Gentry Eagle at sea. Photo submitted

PICTURED: After it’s glory racing days were over Gentry Eagle was converted into a luxury yacht. Photo submitted

by Alex Wilson


Bob Oedy has enjoyed spending time with his family at Ventura Harbor Village for many years, dining on fish and chips and flying kites on the windswept shoreline nearby.

But the main attraction for Oedy — one might even say an obsession — was a sleek, 112-foot vessel with a dramatically pointed bow that had clearly seen better days, and in his mind looked like it looked it would be more at home hosting celebrities on the French Riviera than languishing at a Ventura boatyard.  

Bob Oedy in front of Gentry Eagle. Phto submitted

Bob Oedy poses in front of the vessel he loved from afar. Photo submitted

“It was like ‘Whoa, that’s so neat.’ It just stuck out in my mind, and I just fell in love with it the second I saw it. That is the most amazing watercraft I’ve ever seen,” Oedy said about the navy blue and white ship with an ornate crest emblazoned with the name Gentry Eagle.

Oedy was not alone in wondering about the history of Gentry Eagle, which was docked in a prominent location at Ventura Harbor Boatyard near the pedestrian promenade. Many people were intrigued by the mystery over the last eight years as Gentry Eagle sat stationary and appeared to fall farther and farther into disrepair, frequented mostly by seagulls rather than seafarers.

The vessel’s admirers were saddened to see it hauled out of the water in March before meeting its fate with a wrecking crew last month.

As Gentry Eagle was torn to shreds by heavy machinery, people walking along the promenade stopped in their tracks and gasped with disbelief. They were witnessing a piece of maritime history fade into the sunset.

“I actually went to bed just so depressed,” Oedy said. “One of my dreams was to restore that thing. I didn’t know how I was going to do it. I told my wife many times, ‘If I hit the lottery, I’m buying that boat.’”

A record-setting racer . . . and its legendary owner

While many admired the vessel that sat for years at a dock at Ventura Harbor, few knew the real story behind Gentry Eagle. But Oedy was determined to find out. His research turned up some fascinating information, which inspired him to launch fan pages for Gentry Eagle on Facebook, Twitter and Instagram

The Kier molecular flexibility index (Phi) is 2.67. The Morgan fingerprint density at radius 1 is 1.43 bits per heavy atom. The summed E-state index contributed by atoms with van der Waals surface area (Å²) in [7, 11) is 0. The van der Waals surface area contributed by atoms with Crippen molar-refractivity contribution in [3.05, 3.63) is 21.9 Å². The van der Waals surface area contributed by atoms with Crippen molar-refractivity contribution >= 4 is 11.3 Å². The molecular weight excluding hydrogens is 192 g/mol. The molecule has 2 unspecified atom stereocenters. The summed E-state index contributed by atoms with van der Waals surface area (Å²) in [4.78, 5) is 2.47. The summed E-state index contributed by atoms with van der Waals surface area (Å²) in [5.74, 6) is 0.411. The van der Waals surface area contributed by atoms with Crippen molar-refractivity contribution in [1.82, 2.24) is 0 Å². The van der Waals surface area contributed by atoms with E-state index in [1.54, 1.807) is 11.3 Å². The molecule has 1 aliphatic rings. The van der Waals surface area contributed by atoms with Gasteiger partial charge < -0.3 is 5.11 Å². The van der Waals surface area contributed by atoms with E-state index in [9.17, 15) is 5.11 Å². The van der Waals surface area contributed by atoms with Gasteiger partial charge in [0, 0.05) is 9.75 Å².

One of the most fascinating facts was that this decaying vessel had, in its heyday, broken the transatlantic crossing world record. 

The legend of Gentry Eagle started with a dream of one of the most storied offshore powerboat racers in history, three-time world champion Tom Gentry.

Gentry Eagle in it’s glory days. Photo submitted

Gentry Eagle in it’s glory days. Photo submitted

Gentry had earned a fortune developing homes, marinas and shopping centers in Northern California cities including Concord and San Ramon before switching gears to build homes in Hawaii. But he was best remembered for his love of building and racing powerboats. According to his 1998 obituary in the New York Times, he was the Union of International Motorboating’s world champion in 1976 and 1987, and received the organization’s gold medal of honor in 1993. John Carbonell, then president of Super Boat International, praised Gentry’s “innovations in engines and outdrives.”

Gentry set out to win one of the world’s most challenging maritime honors, the Blue Riband, bestowed for the fastest passage across the Atlantic Ocean. It was an honor held by powerful ocean liners like the legendary SS United States. According to Wikipedia, flamboyant British music and airline tycoon Richard Branson took the record from the SS United States in 1986 with a specially built vessel, Virgin Atlantic Challenger. 

Gentry aimed to bring the honor back to America, and succeeded with Gentry Eagle. While it looked luxurious from the outside, Gentry Eagle’s real secret was in the engine room, where two turbo-diesel engines coupled with a 4,500-horsepower turbine engine were once capable of generating a total of 11,500 horsepower. Those engines powered the vessel on a record-setting trip, earning the Gentry Eagle the Blue Riband in 1989.

Sadly, Gentry was critically injured when his catamaran flipped over during the Key West World Offshore Championship in 1994. The accident left him hospitalized and in a coma, from which he never fully recovered. He died in Honolulu about four years later at age 67.